pushing over dominos that are set up in a circle

Secondhand Smoke and Bladder Cancer: What’s the Connection?

The relationship between bladder cancer and smoking has typically been investigated and tied to the smoking history of the patient. But there is now research suggesting that secondhand smoke also increases the likelihood of developing bladder cancer in non-smokers.

What if I don't smoke?

The questions investigators have been asking are:

  1. Is exposure to secondhand smoke a confirmed risk factor increasing the rate of developing bladder cancer?
  2. Does exposure to secondhand smoke in childhood contribute to lifetime exposure, resulting in a higher rate of bladder cancer?

The investigators' approach to answer these questions was to conduct a meta-analysis, an examination of data from previous independent studies on the same subject, designed to determine overall trends in the literature available.

Researching secondhand smoke and bladder cancer

There have been clinical studies that looked to identify the relationship between secondhand smoke and bladder cancer.

In earlier reviews, only one report found "a significantly increased risk of secondhand smoke and bladder cancer in the nonsmoking population." A new meta-analysis out of China was conducted evaluating 14 other studies that underwent a rigorous review for terms of inclusion in the study. The literature review from which the reports were gleaned included studies published between 1986 and 2012 addressing a population of over 325,000 people, including over 4,000 cases and over 320,000 controls.1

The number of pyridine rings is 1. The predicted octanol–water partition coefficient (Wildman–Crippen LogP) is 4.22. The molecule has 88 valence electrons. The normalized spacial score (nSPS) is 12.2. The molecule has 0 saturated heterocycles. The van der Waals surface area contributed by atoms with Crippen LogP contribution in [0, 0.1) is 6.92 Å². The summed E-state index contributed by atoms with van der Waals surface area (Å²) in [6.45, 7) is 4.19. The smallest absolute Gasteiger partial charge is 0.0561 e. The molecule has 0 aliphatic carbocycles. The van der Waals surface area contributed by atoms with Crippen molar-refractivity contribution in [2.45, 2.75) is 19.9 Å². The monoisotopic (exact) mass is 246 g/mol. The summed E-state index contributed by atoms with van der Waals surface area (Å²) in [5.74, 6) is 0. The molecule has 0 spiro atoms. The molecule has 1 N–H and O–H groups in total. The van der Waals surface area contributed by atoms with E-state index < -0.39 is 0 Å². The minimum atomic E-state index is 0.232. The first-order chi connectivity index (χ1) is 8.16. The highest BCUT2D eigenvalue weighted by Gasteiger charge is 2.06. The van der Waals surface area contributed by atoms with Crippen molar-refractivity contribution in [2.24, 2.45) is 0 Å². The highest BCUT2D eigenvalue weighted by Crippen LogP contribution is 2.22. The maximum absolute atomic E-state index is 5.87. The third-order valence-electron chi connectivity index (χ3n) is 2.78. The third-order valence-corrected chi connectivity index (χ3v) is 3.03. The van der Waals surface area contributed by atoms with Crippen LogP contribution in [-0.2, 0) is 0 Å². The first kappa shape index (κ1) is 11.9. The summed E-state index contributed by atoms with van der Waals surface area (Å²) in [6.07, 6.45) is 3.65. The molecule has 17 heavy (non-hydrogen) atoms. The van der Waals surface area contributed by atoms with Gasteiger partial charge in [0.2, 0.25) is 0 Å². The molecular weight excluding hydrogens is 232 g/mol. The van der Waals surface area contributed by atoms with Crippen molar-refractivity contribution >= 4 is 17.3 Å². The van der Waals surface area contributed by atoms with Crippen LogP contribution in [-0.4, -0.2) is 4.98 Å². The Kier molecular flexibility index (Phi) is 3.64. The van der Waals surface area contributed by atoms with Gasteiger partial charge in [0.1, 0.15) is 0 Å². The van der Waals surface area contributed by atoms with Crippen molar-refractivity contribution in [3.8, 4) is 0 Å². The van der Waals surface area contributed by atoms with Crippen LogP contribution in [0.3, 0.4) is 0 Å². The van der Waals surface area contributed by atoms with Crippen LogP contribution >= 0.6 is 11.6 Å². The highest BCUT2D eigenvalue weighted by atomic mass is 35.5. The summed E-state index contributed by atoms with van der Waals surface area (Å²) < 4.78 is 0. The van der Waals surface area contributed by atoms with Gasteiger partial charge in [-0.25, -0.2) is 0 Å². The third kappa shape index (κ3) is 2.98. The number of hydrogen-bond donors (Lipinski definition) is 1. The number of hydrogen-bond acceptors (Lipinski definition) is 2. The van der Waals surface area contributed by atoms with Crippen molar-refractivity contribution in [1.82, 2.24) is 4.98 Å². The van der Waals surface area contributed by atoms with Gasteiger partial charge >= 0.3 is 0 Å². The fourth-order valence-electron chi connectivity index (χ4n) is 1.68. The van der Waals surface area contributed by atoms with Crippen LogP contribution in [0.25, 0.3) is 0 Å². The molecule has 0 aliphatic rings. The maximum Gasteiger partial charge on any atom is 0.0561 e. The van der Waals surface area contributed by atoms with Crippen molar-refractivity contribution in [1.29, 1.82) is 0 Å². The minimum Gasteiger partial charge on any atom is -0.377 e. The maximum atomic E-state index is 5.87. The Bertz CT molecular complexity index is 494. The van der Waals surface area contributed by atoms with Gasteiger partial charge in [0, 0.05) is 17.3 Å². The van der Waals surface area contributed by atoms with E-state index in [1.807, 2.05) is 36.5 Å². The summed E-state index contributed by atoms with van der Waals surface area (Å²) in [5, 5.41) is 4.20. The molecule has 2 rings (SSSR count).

An increased risk of bladder cancer

The findings concluded a 22 percent increased risk of bladder cancer for lifetime secondhand smoke exposure in nonsmoking patients compared with a nonsmoking population who was not subject to secondhand smoke exposure.1

A second meta-analysis was conducted to evaluate childhood exposure to secondhand smoke and the risk of bladder cancer. An even higher rate of increased risk of 43 percent was identified, but there were some potential bias issues in some prior evaluations.1

So, although it appears that exposure to secondhand smoke during childhood creates a statistically significant higher risk for bladder cancer, the statistical results may not be reliable and require further evaluation.1

Carcinogens in secondhand smoke

The smoking population has a 4-fold risk of bladder cancer compared with nonsmokers. We know that tobacco contains over 60 carcinogens typically cleaned from the body through the blood and urinary tract.

The study findings suggest that secondhand smoke may also contain the same carcinogens that activate the disease development pathways. Additional basic experiments should be carried out to confirm secondhand smoke's role in forming bladder cancer.

More research is needed

This comprehensive meta-analysis indicated a statistically significant increased risk of bladder cancer for lifetime secondhand smoke exposure. Further research should be conducted to confirm the association and to identify and clarify the biological mechanisms that may be responsible.1

Want to hear more about others' experiences with secondhand smoke from the bladder cancer community? Search our forums, or share your perspective in the comments below!

By providing your email address, you are agreeing to our privacy policy.

More on this topic


Join the conversation

or create an account to comment.

Community Poll

Do friends and family ask about your bladder cancer?